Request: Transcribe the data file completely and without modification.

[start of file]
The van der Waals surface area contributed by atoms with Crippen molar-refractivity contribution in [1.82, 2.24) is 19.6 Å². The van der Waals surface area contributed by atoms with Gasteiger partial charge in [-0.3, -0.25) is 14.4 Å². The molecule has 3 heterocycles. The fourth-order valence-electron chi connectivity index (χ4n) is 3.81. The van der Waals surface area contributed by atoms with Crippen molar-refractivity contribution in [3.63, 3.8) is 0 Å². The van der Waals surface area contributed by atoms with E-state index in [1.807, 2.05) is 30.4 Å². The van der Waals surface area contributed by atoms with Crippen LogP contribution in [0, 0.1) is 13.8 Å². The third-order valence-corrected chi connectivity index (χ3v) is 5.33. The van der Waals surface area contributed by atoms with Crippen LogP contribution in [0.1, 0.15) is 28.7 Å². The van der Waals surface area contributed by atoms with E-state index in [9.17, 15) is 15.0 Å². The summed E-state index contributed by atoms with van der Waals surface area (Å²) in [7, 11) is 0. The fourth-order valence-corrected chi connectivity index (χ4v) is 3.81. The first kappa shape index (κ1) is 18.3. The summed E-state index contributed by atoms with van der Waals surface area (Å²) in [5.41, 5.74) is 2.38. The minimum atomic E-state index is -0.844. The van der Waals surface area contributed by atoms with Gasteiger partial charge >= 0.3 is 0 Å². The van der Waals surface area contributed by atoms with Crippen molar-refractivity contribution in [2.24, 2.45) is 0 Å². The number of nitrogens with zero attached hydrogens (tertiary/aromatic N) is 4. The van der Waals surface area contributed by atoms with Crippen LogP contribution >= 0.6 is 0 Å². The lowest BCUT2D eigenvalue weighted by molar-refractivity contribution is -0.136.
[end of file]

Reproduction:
The van der Waals surface area contributed by atoms with Crippen molar-refractivity contribution in [1.82, 2.24) is 19.6 Å². The van der Waals surface area contributed by atoms with Gasteiger partial charge in [-0.3, -0.25) is 14.4 Å². The molecule has 3 heterocycles. The fourth-order valence-electron chi connectivity index (χ4n) is 3.81. The van der Waals surface area contributed by atoms with Crippen molar-refractivity contribution in [3.63, 3.8) is 0 Å². The van der Waals surface area contributed by atoms with E-state index in [1.807, 2.05) is 30.4 Å². The van der Waals surface area contributed by atoms with Crippen LogP contribution in [0, 0.1) is 13.8 Å². The third-order valence-corrected chi connectivity index (χ3v) is 5.33. The van der Waals surface area contributed by atoms with Crippen LogP contribution in [0.1, 0.15) is 28.7 Å². The van der Waals surface area contributed by atoms with E-state index in [9.17, 15) is 15.0 Å². The summed E-state index contributed by atoms with van der Waals surface area (Å²) in [7, 11) is 0. The fourth-order valence-corrected chi connectivity index (χ4v) is 3.81. The first kappa shape index (κ1) is 18.3. The summed E-state index contributed by atoms with van der Waals surface area (Å²) in [5.41, 5.74) is 2.38. The minimum atomic E-state index is -0.844. The van der Waals surface area contributed by atoms with Gasteiger partial charge >= 0.3 is 0 Å². The van der Waals surface area contributed by atoms with Crippen molar-refractivity contribution in [2.24, 2.45) is 0 Å². The number of nitrogens with zero attached hydrogens (tertiary/aromatic N) is 4. The van der Waals surface area contributed by atoms with Crippen LogP contribution >= 0.6 is 0 Å². The lowest BCUT2D eigenvalue weighted by molar-refractivity contribution is -0.136.